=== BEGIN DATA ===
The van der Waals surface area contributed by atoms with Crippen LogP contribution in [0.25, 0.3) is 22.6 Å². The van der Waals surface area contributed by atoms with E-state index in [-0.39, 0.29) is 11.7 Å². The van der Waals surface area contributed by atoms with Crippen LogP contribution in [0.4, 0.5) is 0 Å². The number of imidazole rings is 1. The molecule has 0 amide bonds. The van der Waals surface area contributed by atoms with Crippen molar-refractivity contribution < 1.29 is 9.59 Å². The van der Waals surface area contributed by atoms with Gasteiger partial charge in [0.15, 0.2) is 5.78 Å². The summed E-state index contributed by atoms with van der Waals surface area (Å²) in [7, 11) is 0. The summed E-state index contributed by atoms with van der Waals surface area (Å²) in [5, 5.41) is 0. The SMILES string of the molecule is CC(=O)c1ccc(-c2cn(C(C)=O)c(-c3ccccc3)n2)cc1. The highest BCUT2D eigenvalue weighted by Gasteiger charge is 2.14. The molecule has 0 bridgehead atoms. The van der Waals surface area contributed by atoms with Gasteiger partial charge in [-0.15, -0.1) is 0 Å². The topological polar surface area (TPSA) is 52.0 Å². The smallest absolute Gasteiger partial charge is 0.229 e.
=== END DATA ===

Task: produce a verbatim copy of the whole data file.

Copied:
The van der Waals surface area contributed by atoms with Crippen LogP contribution in [0.25, 0.3) is 22.6 Å². The van der Waals surface area contributed by atoms with E-state index in [-0.39, 0.29) is 11.7 Å². The van der Waals surface area contributed by atoms with Crippen LogP contribution in [0.4, 0.5) is 0 Å². The number of imidazole rings is 1. The molecule has 0 amide bonds. The van der Waals surface area contributed by atoms with Crippen molar-refractivity contribution < 1.29 is 9.59 Å². The van der Waals surface area contributed by atoms with Gasteiger partial charge in [0.15, 0.2) is 5.78 Å². The summed E-state index contributed by atoms with van der Waals surface area (Å²) in [7, 11) is 0. The summed E-state index contributed by atoms with van der Waals surface area (Å²) in [5, 5.41) is 0. The SMILES string of the molecule is CC(=O)c1ccc(-c2cn(C(C)=O)c(-c3ccccc3)n2)cc1. The highest BCUT2D eigenvalue weighted by Gasteiger charge is 2.14. The molecule has 0 bridgehead atoms. The van der Waals surface area contributed by atoms with Gasteiger partial charge in [-0.15, -0.1) is 0 Å². The topological polar surface area (TPSA) is 52.0 Å². The smallest absolute Gasteiger partial charge is 0.229 e.